A Santo in the Image of Cristóbal García
Fiction by Rick Collignon
Unbridled Books, June 2010
Originally published in 2002, the 2010 paperback edition of Rick Collignon’s third novel in his Guadalupe series, A Santo in the Image of Cristóbal García, still manages to captivate with its unique blend of mystery and magical realism. From its initial pages, readers are transported to the imaginary, Macondo-like town of Guadalupe in New Mexico, where junipers, tortillas, vigas, ghosts and saints, bleeding trees, and memories—all of these come to life and haunt reality, especially for Flavio Montóya, who looks up from his sister’s fields at the start of the novel only to find the mountains burning. But who set the hills aflame? Was it Flavio? Was it his friend, Felix García, the eighty-year old mute, who walks out of the flames and speaks after an eight-year, stroke-induced silence? Or was it the shrouded black figure that has haunted the town since Cristóbal García carved her in despair?
The genius of Collignon’s novel lies in its structure. Cristóbal García is set up as a dream sequence, weaving back and forth via flashback and foreshadow, introducing characters and their plights long before each is fully explained. This nonlinear pace can get tiresome and redundant, of course; but Collignon’s dreamy prose is top-notch, unrelenting, so that his words come across in true folklore fashion, and as an extension of his self-proclaimed love for the oral tradition of the New Mexico region:
When the two men walked into Las Sombras, not only did they find everyone who had lived there gone, but the entire village had been burned. Each house was no more than charred adobe, the walls lying in heaps or at best half standing. Ceilings had collapsed and the latillas and vigas were only black ashes. The sole structure unharmed was the church. It stood in the middle of all the debris as if it had left the village when the fires had begun and not returned until it was safe.
In Cristóbal García, Collignon’s take on history is that it may be cyclical, but ultimately personal. Past deeds (good or evil) are never forgotten in the Guadalupe universe, but meant to endure and affect the present. It is a town where “the walls are made of bones” and “no one forgets…even if they don’t remember;” where the sins of previous generations are owed. Enigmas abound in the novel, saturating its pages in the surreal, so that character actions come across as dichotomies more often than not, even in the face of true danger:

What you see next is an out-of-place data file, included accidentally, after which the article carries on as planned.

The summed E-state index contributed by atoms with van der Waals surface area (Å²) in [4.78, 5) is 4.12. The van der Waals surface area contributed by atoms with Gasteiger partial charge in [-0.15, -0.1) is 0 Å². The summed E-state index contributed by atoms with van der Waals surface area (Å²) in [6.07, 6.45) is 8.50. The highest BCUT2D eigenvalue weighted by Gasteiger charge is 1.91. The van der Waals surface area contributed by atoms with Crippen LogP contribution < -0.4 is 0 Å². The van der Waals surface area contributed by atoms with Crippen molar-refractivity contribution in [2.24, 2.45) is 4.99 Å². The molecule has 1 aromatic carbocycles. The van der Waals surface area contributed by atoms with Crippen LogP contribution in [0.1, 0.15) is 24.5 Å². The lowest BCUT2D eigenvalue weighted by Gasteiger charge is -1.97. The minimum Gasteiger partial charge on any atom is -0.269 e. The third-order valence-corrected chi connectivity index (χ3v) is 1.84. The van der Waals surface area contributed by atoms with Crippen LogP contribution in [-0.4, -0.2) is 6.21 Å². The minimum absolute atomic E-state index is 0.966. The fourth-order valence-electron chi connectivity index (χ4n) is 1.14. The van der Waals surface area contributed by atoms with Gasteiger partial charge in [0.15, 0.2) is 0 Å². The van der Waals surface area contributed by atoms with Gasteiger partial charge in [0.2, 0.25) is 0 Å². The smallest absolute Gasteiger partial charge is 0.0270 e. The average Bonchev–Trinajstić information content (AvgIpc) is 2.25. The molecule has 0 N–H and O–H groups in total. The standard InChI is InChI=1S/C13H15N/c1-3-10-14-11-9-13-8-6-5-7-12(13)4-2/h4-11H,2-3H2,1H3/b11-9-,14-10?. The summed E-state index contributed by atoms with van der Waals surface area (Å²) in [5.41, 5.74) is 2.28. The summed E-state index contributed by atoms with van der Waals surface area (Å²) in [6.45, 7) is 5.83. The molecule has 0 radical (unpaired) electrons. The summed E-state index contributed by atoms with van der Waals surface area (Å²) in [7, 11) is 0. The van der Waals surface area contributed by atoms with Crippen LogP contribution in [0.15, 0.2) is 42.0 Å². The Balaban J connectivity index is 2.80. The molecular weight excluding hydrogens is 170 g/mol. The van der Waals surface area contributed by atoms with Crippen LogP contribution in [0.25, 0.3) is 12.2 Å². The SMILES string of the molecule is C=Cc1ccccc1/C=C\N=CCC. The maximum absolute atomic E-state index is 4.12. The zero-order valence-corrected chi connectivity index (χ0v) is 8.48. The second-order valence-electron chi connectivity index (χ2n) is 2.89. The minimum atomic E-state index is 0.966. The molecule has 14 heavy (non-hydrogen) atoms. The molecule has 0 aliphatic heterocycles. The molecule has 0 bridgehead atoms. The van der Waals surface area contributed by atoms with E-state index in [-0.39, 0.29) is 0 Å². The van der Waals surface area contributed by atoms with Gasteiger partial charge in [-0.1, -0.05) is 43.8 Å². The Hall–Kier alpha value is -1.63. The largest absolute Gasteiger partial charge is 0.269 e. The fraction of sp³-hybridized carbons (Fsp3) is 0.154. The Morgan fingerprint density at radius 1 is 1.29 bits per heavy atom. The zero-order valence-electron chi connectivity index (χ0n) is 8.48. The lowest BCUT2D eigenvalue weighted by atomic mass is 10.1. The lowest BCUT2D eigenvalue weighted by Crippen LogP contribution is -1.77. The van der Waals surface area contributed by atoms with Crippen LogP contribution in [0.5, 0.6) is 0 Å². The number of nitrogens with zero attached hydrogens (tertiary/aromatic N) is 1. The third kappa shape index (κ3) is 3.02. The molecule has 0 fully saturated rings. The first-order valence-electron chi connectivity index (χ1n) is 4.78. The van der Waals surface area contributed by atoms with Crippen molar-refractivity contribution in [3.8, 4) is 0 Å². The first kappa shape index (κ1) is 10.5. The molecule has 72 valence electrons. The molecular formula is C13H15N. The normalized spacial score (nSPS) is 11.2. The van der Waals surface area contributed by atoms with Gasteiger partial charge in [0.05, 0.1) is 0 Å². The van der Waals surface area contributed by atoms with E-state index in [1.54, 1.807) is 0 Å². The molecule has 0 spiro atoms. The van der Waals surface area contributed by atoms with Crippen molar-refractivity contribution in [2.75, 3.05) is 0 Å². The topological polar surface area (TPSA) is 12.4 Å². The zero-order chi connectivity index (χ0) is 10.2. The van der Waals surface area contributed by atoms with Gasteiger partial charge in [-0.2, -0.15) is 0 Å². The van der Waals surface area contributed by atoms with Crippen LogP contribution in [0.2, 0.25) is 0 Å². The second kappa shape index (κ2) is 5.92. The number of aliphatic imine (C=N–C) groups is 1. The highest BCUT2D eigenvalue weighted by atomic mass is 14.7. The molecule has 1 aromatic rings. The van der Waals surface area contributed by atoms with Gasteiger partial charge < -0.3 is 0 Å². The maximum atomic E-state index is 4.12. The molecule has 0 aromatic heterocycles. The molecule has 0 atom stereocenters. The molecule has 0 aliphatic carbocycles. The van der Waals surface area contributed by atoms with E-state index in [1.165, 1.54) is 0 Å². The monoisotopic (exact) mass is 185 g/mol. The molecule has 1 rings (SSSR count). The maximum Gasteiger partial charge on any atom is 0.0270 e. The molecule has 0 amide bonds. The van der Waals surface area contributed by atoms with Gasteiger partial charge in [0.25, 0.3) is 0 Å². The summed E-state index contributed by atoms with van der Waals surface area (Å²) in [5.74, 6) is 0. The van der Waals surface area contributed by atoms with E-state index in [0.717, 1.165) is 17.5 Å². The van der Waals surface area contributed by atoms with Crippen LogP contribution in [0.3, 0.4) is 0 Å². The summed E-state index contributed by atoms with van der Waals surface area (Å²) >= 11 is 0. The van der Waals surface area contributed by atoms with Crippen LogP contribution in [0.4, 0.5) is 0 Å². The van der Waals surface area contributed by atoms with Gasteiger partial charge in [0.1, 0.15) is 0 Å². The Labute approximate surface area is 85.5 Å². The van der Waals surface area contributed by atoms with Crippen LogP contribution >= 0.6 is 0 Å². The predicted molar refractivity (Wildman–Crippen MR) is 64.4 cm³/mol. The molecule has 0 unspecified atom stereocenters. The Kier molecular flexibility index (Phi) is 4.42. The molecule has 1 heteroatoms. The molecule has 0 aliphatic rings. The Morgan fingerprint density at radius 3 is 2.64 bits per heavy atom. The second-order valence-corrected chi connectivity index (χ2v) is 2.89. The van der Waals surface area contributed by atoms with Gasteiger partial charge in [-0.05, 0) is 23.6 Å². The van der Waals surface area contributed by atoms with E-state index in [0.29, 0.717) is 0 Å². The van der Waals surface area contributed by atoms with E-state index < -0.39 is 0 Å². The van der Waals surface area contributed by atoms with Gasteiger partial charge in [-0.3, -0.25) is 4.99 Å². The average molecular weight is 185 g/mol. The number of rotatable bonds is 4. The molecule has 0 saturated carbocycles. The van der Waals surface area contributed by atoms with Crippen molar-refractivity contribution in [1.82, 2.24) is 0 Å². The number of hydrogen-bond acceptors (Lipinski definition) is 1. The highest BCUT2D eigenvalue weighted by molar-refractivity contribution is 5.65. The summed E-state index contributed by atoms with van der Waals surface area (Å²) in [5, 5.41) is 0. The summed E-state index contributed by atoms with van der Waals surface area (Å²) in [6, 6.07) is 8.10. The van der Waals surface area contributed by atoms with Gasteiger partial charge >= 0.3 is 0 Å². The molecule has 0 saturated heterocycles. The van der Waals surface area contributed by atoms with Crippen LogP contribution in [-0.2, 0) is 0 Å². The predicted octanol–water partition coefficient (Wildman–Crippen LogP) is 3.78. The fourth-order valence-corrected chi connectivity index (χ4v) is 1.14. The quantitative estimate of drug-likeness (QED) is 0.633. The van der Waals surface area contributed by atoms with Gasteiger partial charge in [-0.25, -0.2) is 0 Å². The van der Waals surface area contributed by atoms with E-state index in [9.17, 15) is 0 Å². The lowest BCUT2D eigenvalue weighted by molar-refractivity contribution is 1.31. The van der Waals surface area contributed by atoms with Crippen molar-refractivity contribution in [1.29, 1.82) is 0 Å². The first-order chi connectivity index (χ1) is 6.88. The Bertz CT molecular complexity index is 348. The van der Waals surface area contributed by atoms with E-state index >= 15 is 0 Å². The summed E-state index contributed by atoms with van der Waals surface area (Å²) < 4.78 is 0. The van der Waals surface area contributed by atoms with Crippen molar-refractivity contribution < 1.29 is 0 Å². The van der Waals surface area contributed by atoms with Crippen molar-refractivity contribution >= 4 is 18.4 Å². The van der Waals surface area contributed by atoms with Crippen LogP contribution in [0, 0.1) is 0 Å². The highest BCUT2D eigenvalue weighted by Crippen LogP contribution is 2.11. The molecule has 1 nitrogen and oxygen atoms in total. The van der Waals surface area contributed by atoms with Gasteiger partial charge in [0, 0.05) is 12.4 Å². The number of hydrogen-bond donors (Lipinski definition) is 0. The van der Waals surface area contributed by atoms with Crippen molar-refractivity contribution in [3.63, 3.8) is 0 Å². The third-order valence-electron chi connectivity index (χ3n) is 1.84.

Vehicles were parked half on the pavement and half on the shoulder all the way to where the road climbed out of the valley to Las Sombras. People were walking about, visiting or standing in groups. Whole families were sitting in the beds of their pickups, the butt end of the trucks parked so that they faced the fire. The village squad car and a number of state police cars were in the midst of everyone, their lights flashing, their sirens off. It looked like the entire country had come to Guadalupe for a party. Kids were running up and down the highway. Six-packs of beer and soda pop were being passed around. Flavio knew most of the people, but there were others, standing off by themselves, whom he had never seen before. The only traffic moving was in one lane in the center of the road, and even that was almost at a standstill.
Everyone and everything is interconnected in Cristóbal García, and an uneasiness haunts each character in the form of their memories. Along with Flavio and Felix mentioned earlier, readers are treated to other quirky characters; and it’s through Collignon’s strong characterization that the novel’s primary themes of home, displacement, and death are strengthened. We listen to Guadalupe García, for instance, the town crazy woman, foreshadowing the town’s demise with her visions as a child—visions that ultimately ostracize her and her family from the rest of the populace. There’s Guadalupe’s ancestor, Emilio García, the bandit of Guadalupe legend, who is hung from the cottonwood tree outside the town church under mysterious circumstances; as well as Ramona, Flavio’s sister, the painter of burning fields and cemeteries. Finally, readers are introduced to Cristóbal García himself, the patriarch and founder of the town of Guadalupe, who goes mad in the wilderness after carving his saint, only to have her return time and again throughout his life (as well as that of his descendants) to haunt the town in the guise of a woman in black.
Originally described by Publisher’s Weekly in 2002 as a work of fiction situated “squarely in a tired genre,” this paperback edition of Cristóbal García is proof of the permanence and continued popularity of Collignon’s prose. Though not as monumental as Márquez’s One Hundred Years of Solitude in terms of depth and scope, A Santo in the Image of Cristóbal García deserves all its accolades which, in this reader’s estimation, are well earned.
-Robert Paul Moreira